A student at St. Mary Catholic Secondary School in Pickering, Emmanuella Oladipo is one of the two Durham winners of the Loran scholarship in 2021.

  • A student at St. Mary Catholic Secondary School in Pickering, Emmanuella Oladipo is one of the two Durham winners of the Loran scholarship in 2021.
  • Hubaib Amin of Eastdale Collegiate and Vocational Institute in Oshawa is one of the two Durham winners of the Loran scholarship in 2021.

Out of more than 6,000 applicants in Canada, two Durham Region high school students were awarded a prestigious scholarship, along with 30 other pupils from across the country.

Hubaib Amin, a Grade 12 student from Eastdale Collegiate and Vocational Institute in Oshawa, and Emmanuella Oladipo from St. Mary Catholic Secondary School in Pickering, are the two winners of the Loran scholarship.

The scholarship was founded in 1988 as the first national organization to give undergraduate awards to students for their academic achievements, extracurriculars and their leadership potential in Canada.

The Loran scholarship has a value of $100,000.

“I can say it was definitely a shock, in a way, but it was also a huge relief like for school-wise,” said Oladipo after she had heard the big news. “I was grateful.”

“I would say, an unexplainable kind of moment; I was super, super happy,” said Amin. “It was like a dream come true, a life-changing opportunity for myself.”

Amin heard about the scholarship from the last year’s Eastdale winner, Mamanar Diasse, while Oladipo heard about it through the grapevine at her school.

Almost three years ago, in August 2018, Amin moved to Canada from Afghanistan. Coming from a completely different world, “every single thing is different,” said Amin, from the culture to the food and language.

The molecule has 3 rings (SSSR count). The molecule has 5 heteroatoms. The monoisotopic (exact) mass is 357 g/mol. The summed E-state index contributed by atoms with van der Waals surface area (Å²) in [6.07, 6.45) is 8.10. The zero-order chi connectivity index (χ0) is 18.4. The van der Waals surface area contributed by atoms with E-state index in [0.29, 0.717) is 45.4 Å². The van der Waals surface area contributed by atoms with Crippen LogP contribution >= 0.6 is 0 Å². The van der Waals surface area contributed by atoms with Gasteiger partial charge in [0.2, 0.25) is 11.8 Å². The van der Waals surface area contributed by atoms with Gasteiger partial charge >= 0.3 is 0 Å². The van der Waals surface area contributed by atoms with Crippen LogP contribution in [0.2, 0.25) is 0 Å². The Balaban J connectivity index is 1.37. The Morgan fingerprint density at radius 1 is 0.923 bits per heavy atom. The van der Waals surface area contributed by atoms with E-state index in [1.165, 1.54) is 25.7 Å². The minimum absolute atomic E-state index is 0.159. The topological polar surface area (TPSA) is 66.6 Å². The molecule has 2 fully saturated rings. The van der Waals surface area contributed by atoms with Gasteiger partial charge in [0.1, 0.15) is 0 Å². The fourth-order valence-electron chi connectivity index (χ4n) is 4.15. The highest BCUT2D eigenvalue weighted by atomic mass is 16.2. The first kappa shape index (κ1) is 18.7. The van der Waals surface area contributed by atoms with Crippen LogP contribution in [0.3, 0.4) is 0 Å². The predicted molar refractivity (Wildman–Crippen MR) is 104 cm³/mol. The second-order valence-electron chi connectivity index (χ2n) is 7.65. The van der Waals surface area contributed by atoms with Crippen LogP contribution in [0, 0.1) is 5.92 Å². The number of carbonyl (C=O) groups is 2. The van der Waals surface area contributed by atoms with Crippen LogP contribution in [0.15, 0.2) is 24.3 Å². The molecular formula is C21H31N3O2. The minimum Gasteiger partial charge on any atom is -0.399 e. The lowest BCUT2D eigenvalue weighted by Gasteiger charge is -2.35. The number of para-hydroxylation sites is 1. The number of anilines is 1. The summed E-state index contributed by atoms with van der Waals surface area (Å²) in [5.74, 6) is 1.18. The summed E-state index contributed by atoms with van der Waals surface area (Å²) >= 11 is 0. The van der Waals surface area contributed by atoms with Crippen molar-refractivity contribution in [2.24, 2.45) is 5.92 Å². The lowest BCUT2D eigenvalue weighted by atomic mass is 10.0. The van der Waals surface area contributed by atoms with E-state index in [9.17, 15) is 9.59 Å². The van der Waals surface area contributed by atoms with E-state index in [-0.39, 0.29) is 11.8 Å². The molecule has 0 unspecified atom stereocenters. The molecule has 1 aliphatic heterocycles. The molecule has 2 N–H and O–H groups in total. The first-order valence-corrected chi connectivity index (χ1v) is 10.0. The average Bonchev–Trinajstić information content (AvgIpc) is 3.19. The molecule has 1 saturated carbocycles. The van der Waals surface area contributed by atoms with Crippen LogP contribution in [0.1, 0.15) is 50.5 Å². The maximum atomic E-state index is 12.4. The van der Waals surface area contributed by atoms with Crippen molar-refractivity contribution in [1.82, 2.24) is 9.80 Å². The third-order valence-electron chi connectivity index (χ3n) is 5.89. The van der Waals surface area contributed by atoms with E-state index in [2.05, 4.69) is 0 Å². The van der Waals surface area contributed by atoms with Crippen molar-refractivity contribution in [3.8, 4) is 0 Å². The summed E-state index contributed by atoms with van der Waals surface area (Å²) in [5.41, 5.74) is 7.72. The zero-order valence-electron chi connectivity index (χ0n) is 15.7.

At the beginning, Amin said he did struggle with his assignments, even though he was scoring 90 per cent on his work. If it took one or two hours for a student to complete an assignment, it took Amin more than five hours to translate English into his native language and then complete the work.

Amin has not decided which post-secondary school to attend yet, but it will either be University of British Columbia or York University.

He has decided to study business administration so he can learn how to support and manage non-profit organizations. He’s especially interested in non-profits that provide shelter for young people  where they can have a safe place to call home and be able to learn new skills. 

During his three years living in Canada, Amin created a Homework Club and the Muslim Student Association and Allies (MSA&A) group at Eastdale.

Besides getting good grades in school, since Grade 9 Oladipo has been a part of a Black Indigenous and People of Colour (BIPOC) unity committee that runs throughout the year and works to unify and educate people. She now co-leads with two other classmates.

Before the pandemic, Oladipo was also juggling a part-time job at Boston Pizza before being let go due to COVID-19. Since the pandemic she has created an open conversation initiative to help use her voice to speak up for the voiceless to face issues in their communities and she has turned to Instagram to help advocate for those issues.

She hadn’t been an active user of social media but “when I found something to use it for… I had to take it and go with it because people needed to hear what needed to be said,” said Oladipo.

Oladipo also runs the Instagram account for her BIPOC unity committee.



She has  accepted Ryerson University’s offer and will be studying intercultural relations, which will launch her into her plan to travel but also make a difference in the world, working with the United Nations.


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